Top endorsement for Technion research into memory in biology, computing and materials
Associate Professor Omri Barak of the Technion has won a prestigious grant for an international research project on memory in biology, computing, and materials
Associate Professor Omri Barak, a member of the Rappaport Faculty of Medicine and a partner in the Network Biology Research Laboratories at the Lorry I. Lokey Interdisciplinary Center for Life Sciences & Engineering at Technion, has won an HSFP research grant. The grant will support a collaborative research project between Prof. Barak, who will be responsible for the theoretical aspect, and two experimenters: Prof. Nathan Keim of the Department of Physics at the University of Pennsylvania and Prof. Mathew Diamond of the International School for Advanced Studies (SISSA) in Trieste, Italy.
The goal of the project, which is entitled “Memory – from Material to Mind”, is to find common and connecting properties between different memory systems: biological memory, computational memory, and physical memory (shape-memory materials). According to Prof. Barak, “In our joint research, we will be looking for principles that repeat themselves in these different disciplines, and will examine whether insights from one discipline, physical memory, for example, can be applied to another discipline, such as computational memory.”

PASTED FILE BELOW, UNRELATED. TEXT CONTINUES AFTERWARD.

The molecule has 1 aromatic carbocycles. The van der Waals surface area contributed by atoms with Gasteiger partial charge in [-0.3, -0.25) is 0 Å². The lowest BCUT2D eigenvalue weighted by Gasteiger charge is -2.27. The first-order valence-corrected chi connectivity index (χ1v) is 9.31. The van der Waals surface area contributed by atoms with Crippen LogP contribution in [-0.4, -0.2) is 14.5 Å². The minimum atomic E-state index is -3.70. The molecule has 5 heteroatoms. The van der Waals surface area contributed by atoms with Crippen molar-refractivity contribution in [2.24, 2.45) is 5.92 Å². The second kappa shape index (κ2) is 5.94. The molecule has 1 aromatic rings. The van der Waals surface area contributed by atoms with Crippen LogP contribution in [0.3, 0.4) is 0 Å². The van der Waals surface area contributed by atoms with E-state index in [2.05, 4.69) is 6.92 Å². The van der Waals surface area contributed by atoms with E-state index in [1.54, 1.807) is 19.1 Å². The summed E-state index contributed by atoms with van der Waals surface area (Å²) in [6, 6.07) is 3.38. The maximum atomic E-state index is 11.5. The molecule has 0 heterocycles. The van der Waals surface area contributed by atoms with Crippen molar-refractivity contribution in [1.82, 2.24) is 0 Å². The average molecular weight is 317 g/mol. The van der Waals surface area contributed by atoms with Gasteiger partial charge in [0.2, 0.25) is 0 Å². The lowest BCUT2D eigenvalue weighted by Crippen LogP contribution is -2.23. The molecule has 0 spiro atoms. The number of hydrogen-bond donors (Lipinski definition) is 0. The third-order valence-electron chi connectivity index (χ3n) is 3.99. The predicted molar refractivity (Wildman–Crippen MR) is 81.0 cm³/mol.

The three-way collaboration will be based on the input in physics (materials with memory) provided by the American partner, Prof. Keim, and in biology (memory experiments with rats), provided by the Italian partner, Prof. Diamond, with Prof. Barak’s expertise in neural networks serving as a bridge between the two. “In a certain sense,” he explains, “I will be trying to create a common language between the disciplines. The prevalent approach to theoretical research into neural networks is based on complex connections between simple parts. On the other hand, it’s a known fact that neurons themselves are far from simple. Translating the properties of materials with memory into this network language will provide an understanding of the effect of building blocks of greater complexity on the memory capabilities of neural networks. By carefully examining what is common to the different kinds of memory and how they are different, we will attempt to further our knowledge of all three.”
HFSP – The Human Frontier Science Program – funds international frontier research in the life sciences under the umbrella theme “Complex mechanisms of living organisms”. The program mainly funds risky projects of the kind that are unlikely to be supported by the industry, which are executed by researchers who have not collaborated previously.
This year, grants totaling 33 million dollars were approved to support a small minority (4%) of the 709 groups that applied for a research grant. Each of the recipients will receive around 120,000 dollars per year over the three coming years. According to the announcement by the International Human Frontier Science Program Organization, “The 2021 HFSP investigators display remarkable depth in approach and innovative thinking.”